It was important for us to connect to all these back-end systems that historically didn’t talk to each other. A perfect example of this was the price-check machines in the stores stopped working a while back. Customers would be looking for the price of an item, the tag might not have been updated, so they would go to an associate and dump all their items on the desk and ask the associate for the prices of the items. My team thought it was a colossal waste of time for associates to have to do something like this. We know everyone has a smartphone with them when they’re shopping nowadays, so we figured, ‘Why don’t we just connect our mobile app to the store’s pricing system?’ And now customers can just use the barcode reader in the app and find out the price instantly.
It’s things like that that. From an app standpoint, the customer is doing research, and they’re probably not going to buy that item online — they’ll buy it in the store. So, ultimately, from a sales perspective, my team isn’t going to get credit for it, but it’s revenue attribution at the end of the day, and we empower a customer to get something they might not have gotten.
Reports, including a recent one from Adobe Digital Insights, for example, indicate that consumers checking out items via mobile are still switching to desktop or going into the store to make purchases. What are the barriers to purchase on mobile itself, are retailers interested in eliminating those barriers, and what goes into that?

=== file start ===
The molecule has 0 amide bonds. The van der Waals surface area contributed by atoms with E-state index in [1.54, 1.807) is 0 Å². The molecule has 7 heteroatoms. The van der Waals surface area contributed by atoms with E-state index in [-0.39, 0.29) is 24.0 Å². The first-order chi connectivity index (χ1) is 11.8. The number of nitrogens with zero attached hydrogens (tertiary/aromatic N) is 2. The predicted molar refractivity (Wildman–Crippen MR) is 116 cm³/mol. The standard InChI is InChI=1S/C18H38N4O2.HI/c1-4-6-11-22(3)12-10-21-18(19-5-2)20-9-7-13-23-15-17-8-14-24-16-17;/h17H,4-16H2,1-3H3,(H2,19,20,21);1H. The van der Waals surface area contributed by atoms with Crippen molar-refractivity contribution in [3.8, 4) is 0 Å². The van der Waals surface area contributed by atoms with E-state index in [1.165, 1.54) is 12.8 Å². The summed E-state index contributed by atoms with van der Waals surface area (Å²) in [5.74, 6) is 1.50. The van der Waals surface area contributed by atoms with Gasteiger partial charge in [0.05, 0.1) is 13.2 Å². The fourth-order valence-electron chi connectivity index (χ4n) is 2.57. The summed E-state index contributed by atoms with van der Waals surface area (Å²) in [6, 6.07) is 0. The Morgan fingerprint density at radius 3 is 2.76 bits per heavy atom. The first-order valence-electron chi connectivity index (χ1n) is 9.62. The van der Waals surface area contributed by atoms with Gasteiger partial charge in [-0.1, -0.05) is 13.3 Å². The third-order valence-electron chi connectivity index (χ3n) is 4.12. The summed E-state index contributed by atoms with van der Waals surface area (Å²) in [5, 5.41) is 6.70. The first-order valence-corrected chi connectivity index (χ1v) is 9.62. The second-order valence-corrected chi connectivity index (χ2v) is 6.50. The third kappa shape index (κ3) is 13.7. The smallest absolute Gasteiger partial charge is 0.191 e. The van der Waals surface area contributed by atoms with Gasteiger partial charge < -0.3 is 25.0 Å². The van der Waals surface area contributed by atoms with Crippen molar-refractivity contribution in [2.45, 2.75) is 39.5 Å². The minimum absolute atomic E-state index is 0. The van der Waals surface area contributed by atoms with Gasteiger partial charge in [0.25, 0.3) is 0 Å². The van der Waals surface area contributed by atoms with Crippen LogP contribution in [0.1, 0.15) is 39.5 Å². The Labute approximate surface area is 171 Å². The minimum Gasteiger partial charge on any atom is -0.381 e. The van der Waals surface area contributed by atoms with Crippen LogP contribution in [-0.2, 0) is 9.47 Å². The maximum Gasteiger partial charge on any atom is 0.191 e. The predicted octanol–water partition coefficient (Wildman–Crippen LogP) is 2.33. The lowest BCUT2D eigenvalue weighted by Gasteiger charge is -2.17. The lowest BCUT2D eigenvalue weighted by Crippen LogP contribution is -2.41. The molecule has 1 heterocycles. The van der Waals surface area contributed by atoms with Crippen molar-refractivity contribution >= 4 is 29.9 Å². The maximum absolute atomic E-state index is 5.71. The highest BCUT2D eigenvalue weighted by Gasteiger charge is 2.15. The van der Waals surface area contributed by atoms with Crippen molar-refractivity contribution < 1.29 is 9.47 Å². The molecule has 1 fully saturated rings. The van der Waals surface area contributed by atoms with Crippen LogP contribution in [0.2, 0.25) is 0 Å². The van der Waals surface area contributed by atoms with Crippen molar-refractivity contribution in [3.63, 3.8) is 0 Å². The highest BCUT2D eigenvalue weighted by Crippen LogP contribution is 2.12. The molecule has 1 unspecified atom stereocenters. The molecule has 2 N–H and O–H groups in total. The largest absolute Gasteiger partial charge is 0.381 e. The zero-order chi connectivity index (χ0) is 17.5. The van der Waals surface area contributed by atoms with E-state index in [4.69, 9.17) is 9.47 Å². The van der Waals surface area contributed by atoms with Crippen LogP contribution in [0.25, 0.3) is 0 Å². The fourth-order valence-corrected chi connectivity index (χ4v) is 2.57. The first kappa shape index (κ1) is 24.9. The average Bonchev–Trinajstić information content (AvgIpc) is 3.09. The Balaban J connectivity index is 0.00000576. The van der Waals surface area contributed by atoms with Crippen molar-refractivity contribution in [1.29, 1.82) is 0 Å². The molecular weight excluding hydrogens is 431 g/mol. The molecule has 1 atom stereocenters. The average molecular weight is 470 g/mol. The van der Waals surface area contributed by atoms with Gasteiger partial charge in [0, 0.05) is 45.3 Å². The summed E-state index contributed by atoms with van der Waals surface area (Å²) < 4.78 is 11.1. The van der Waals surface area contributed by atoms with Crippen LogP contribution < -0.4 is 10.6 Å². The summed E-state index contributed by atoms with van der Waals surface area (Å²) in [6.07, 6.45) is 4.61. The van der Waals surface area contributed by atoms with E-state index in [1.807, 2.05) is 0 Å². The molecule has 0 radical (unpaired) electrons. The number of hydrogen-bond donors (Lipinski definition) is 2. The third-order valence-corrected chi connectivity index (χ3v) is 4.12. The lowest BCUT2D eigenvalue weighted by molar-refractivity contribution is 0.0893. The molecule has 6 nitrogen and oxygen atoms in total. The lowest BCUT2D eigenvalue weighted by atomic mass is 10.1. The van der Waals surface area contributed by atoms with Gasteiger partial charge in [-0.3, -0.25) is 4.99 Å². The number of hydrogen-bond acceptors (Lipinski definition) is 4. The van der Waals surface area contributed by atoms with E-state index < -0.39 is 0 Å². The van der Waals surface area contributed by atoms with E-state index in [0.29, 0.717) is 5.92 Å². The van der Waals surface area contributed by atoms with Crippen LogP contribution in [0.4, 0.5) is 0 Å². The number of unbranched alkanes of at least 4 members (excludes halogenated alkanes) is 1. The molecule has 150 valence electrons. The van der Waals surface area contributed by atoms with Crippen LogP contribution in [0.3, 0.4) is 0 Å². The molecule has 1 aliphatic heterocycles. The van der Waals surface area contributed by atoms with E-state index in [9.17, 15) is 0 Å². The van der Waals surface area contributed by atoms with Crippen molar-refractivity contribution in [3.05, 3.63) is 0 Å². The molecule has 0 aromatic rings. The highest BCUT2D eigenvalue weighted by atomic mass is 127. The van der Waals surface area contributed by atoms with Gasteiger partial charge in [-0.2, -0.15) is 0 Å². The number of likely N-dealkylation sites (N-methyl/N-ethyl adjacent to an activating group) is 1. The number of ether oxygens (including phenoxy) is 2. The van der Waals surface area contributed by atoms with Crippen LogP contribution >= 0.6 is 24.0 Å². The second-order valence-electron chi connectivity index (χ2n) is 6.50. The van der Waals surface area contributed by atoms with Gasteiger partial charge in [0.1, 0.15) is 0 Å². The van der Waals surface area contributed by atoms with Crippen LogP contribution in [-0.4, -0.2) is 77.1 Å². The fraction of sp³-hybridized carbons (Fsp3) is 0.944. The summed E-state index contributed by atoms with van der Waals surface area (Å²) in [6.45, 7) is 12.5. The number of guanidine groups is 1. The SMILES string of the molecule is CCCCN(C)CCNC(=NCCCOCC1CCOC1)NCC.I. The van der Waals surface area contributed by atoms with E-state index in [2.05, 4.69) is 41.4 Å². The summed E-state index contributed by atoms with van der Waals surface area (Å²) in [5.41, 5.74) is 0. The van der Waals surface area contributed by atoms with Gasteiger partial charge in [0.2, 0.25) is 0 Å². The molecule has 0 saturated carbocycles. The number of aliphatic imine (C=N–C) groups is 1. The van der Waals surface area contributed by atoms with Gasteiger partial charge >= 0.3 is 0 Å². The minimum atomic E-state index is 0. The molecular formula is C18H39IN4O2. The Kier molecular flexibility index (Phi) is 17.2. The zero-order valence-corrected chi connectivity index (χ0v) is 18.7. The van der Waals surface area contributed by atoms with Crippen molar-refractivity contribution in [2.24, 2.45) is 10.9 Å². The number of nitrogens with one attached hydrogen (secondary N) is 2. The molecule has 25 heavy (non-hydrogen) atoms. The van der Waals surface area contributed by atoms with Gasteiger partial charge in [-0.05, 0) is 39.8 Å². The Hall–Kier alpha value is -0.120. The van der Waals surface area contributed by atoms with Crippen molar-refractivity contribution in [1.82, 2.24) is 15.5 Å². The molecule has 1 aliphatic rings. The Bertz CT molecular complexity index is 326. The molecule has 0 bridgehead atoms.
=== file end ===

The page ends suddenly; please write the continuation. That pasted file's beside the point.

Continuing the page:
One of the biggest barriers is just the fact that mobile has become a research channel, so the intent isn’t always to purchase the same way it is on desktop.
What we try to do is eliminate some of those barriers by making the process so frictionless that a customer doesn’t have to do anything out of the ordinary in order to complete a purchase. For example, things as simple as creating a one-page check-out. If a customer has done business with us before, we save their information. Our checkout is one page, so all they need to do is review everything they put in their bag, review the prices, hit the place-order button, and off they go.
So it’s about simplifying so that customers are at ease with reviewing their items and then giving us their money.
How does the increase in mobile shopping affect a retailer’s advertising strategy? For example, do you take out more mobile ads on Facebook because you’re hoping to push someone scrolling through Facebook straight to a retail site?
It’s a large part of what retailers are doing nowadays, but where you’re going to spend those mobile advertising dollars really depends on your core customer and where they’re shopping. If you have an older customer, you tend to spend that money on Facebook. With a younger audience demographic, you might lean toward Instagram or Snapchat.
It just depends on knowing who your demo is, and figuring out what makes the most sense because you know where they spend their time in the world. Social is a big part of that. Getting in touch with those customers at those different touchpoints is important for any retailer because that’s how you get additional reach to customers who might not be thinking about you.
Any parting thoughts?
It’s an exciting time for mobile and retail in general. The most exhilarating thing about being in mobile is that it’s ever-changing. The traditional way of doing retail is dying; you have to reinvent yourself to stay relevant.
Joseph Zappa is Street Fight’s news editor. This interview has been edited for clarity and length.